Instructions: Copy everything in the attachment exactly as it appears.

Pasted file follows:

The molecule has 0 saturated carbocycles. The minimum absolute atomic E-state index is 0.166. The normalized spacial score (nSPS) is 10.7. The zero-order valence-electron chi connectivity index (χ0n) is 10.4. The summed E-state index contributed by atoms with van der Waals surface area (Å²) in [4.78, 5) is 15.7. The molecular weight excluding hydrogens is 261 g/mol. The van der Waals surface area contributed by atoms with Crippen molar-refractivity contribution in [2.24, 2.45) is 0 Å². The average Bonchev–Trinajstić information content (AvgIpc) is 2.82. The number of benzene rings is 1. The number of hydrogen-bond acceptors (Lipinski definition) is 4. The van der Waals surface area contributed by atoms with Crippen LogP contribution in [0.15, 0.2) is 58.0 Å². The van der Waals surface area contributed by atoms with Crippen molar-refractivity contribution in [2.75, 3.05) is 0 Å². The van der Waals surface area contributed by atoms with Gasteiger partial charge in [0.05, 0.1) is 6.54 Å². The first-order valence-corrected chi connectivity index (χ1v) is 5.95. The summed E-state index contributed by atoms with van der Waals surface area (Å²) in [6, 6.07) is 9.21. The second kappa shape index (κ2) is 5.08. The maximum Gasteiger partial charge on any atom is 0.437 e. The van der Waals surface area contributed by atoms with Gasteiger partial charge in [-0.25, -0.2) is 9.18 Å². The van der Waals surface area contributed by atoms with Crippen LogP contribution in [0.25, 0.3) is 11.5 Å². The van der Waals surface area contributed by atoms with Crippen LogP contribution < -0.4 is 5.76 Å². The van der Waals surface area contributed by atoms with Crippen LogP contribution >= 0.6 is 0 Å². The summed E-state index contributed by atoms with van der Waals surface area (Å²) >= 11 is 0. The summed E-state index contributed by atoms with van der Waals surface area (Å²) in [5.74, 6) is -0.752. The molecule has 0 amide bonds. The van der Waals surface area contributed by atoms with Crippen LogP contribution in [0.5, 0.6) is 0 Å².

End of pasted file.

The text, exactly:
The molecule has 0 saturated carbocycles. The minimum absolute atomic E-state index is 0.166. The normalized spacial score (nSPS) is 10.7. The zero-order valence-electron chi connectivity index (χ0n) is 10.4. The summed E-state index contributed by atoms with van der Waals surface area (Å²) in [4.78, 5) is 15.7. The molecular weight excluding hydrogens is 261 g/mol. The van der Waals surface area contributed by atoms with Crippen molar-refractivity contribution in [2.24, 2.45) is 0 Å². The average Bonchev–Trinajstić information content (AvgIpc) is 2.82. The number of benzene rings is 1. The number of hydrogen-bond acceptors (Lipinski definition) is 4. The van der Waals surface area contributed by atoms with Crippen LogP contribution in [0.15, 0.2) is 58.0 Å². The van der Waals surface area contributed by atoms with Crippen molar-refractivity contribution in [2.75, 3.05) is 0 Å². The van der Waals surface area contributed by atoms with Gasteiger partial charge in [0.05, 0.1) is 6.54 Å². The first-order valence-corrected chi connectivity index (χ1v) is 5.95. The summed E-state index contributed by atoms with van der Waals surface area (Å²) in [6, 6.07) is 9.21. The second kappa shape index (κ2) is 5.08. The maximum Gasteiger partial charge on any atom is 0.437 e. The van der Waals surface area contributed by atoms with Gasteiger partial charge in [-0.25, -0.2) is 9.18 Å². The van der Waals surface area contributed by atoms with Crippen LogP contribution in [0.25, 0.3) is 11.5 Å². The van der Waals surface area contributed by atoms with Crippen LogP contribution < -0.4 is 5.76 Å². The van der Waals surface area contributed by atoms with Crippen LogP contribution >= 0.6 is 0 Å². The summed E-state index contributed by atoms with van der Waals surface area (Å²) >= 11 is 0. The summed E-state index contributed by atoms with van der Waals surface area (Å²) in [5.74, 6) is -0.752. The molecule has 0 amide bonds. The van der Waals surface area contributed by atoms with Crippen LogP contribution in [0.5, 0.6) is 0 Å².